For much of its recent history Spanish economic growth has been quantitative, focusing on catching up with the rest of Europe and establishing the same level of infrastructure, services and consumer levels. As a result it was a largely inward-looking economy until recently. A process that gathered further pace as prosperity rose in the 1980s and a spate of new shopping malls, airports, highways, holiday resorts, theme parks and residential projects responded to the needs of a country that had reached the consumer levels of an advanced economy by the 1990s.
The credit boom of the 2000s added further fuel to it but the financial crisis of 2008 left Spain reeling and in need of a new direction for the future. Just as many of its neighbours had experienced before, the shift from post-war recovery aided by the Marshall Plan to a more qualitative recipe for economic growth required a more international, export-oriented focus.
Smaller countries such as The Netherlands, Denmark and Sweden had been doing this for decades, but by 2010 a noticeable push towards the outer world was visible in Spanish corporate circles. Naturally there have always been Spanish companies exporting, and in a way it ‘exports’ its tourist and residential resources too, but since the financial crisis there has been a marked focus on expanding this and offering Spanish products and services to the world.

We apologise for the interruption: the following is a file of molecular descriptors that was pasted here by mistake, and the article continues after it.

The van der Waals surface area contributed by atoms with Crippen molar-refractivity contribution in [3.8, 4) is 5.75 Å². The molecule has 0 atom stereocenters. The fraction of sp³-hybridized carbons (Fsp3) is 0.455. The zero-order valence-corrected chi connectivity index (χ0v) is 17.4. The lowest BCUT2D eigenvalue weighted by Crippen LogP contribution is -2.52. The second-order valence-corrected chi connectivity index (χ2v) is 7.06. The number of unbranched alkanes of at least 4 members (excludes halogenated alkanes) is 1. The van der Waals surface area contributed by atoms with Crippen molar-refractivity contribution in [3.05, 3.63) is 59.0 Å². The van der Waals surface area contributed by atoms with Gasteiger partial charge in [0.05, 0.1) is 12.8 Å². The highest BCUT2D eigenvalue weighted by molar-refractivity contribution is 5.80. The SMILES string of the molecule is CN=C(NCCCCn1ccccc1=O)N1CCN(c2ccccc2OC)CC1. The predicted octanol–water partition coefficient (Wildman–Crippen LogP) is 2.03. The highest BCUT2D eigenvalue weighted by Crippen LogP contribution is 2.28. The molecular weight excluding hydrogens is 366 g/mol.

New sources of growth for Spain
To be successful on the international scene requires flexibility, creativity and commercial ability along with an excellent offering. It helps to spur quality and innovation back home and makes a country more competitive, with a greater focus on education and commercial and linguistic skills, and by 2016 the benefits were already showing.
In spite of being without a government – and the public projects approved by one – for most of 2016, the Spanish economy performed better than expected to become one of the fastest-growing in Europe, outshining Germany, the UK, US and Japan with its 3.3% expansion over 2015.
Naturally much of this is down to traditional sectors such as construction, tourism, retail and domestic consumption, but record exports and a growing trade surplus are helping to spur growth and produce the kind of results seen last year. As Spanish entrepreneurs travel the world and hone their skills, the level of professionalism will grow along with opportunities.
Already universities are working with overseas institutions and corporations to encourage a culture of commercial aptitude and creativity among young graduates, and the rapidly growing number of start-ups are the result. “The fundamentals of the Spanish economy are sound, the banks are recapitalised and lending again, unemployment is dropping and tourism is booming,” says Michael Liggan, CEO of the Marbella-based real estate agency Altavista Property. “A reduction in taxes would further boost the economy, but even with that we expect a continuation of strong growth for 2017, along with solid, sustainable growth in tourism and real estate in Marbella.”